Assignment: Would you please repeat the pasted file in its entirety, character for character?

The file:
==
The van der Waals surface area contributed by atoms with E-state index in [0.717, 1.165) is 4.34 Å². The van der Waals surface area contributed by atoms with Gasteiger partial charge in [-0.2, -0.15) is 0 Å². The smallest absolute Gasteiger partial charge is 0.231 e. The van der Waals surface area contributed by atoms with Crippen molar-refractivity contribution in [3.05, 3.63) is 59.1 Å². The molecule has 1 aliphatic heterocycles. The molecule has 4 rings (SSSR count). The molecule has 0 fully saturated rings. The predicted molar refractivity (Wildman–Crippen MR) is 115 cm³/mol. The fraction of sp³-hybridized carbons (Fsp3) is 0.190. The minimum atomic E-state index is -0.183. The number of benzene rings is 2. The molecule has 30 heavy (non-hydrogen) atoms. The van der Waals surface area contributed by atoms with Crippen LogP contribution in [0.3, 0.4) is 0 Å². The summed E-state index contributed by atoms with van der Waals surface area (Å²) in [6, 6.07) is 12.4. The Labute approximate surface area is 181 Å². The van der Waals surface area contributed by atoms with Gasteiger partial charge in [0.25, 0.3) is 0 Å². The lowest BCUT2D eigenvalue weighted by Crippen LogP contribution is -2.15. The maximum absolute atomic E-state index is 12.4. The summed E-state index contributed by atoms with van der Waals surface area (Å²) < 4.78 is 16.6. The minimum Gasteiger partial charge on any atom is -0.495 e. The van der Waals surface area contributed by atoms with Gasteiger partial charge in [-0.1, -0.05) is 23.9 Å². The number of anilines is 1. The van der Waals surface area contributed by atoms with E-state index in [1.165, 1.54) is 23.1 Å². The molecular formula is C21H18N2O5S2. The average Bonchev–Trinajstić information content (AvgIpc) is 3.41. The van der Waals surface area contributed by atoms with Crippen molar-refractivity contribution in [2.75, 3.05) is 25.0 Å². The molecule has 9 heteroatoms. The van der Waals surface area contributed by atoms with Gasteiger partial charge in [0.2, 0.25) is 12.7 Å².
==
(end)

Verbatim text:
The van der Waals surface area contributed by atoms with E-state index in [0.717, 1.165) is 4.34 Å². The van der Waals surface area contributed by atoms with Gasteiger partial charge in [-0.2, -0.15) is 0 Å². The smallest absolute Gasteiger partial charge is 0.231 e. The van der Waals surface area contributed by atoms with Crippen molar-refractivity contribution in [3.05, 3.63) is 59.1 Å². The molecule has 1 aliphatic heterocycles. The molecule has 4 rings (SSSR count). The molecule has 0 fully saturated rings. The predicted molar refractivity (Wildman–Crippen MR) is 115 cm³/mol. The fraction of sp³-hybridized carbons (Fsp3) is 0.190. The minimum atomic E-state index is -0.183. The number of benzene rings is 2. The molecule has 30 heavy (non-hydrogen) atoms. The van der Waals surface area contributed by atoms with Crippen LogP contribution in [0.3, 0.4) is 0 Å². The summed E-state index contributed by atoms with van der Waals surface area (Å²) in [6, 6.07) is 12.4. The Labute approximate surface area is 181 Å². The van der Waals surface area contributed by atoms with Gasteiger partial charge in [0.25, 0.3) is 0 Å². The lowest BCUT2D eigenvalue weighted by Crippen LogP contribution is -2.15. The maximum absolute atomic E-state index is 12.4. The summed E-state index contributed by atoms with van der Waals surface area (Å²) < 4.78 is 16.6. The minimum Gasteiger partial charge on any atom is -0.495 e. The van der Waals surface area contributed by atoms with Gasteiger partial charge in [-0.1, -0.05) is 23.9 Å². The number of anilines is 1. The van der Waals surface area contributed by atoms with E-state index in [1.165, 1.54) is 23.1 Å². The molecular formula is C21H18N2O5S2. The average Bonchev–Trinajstić information content (AvgIpc) is 3.41. The van der Waals surface area contributed by atoms with Crippen molar-refractivity contribution in [2.75, 3.05) is 25.0 Å². The molecule has 9 heteroatoms. The van der Waals surface area contributed by atoms with Gasteiger partial charge in [0.2, 0.25) is 12.7 Å².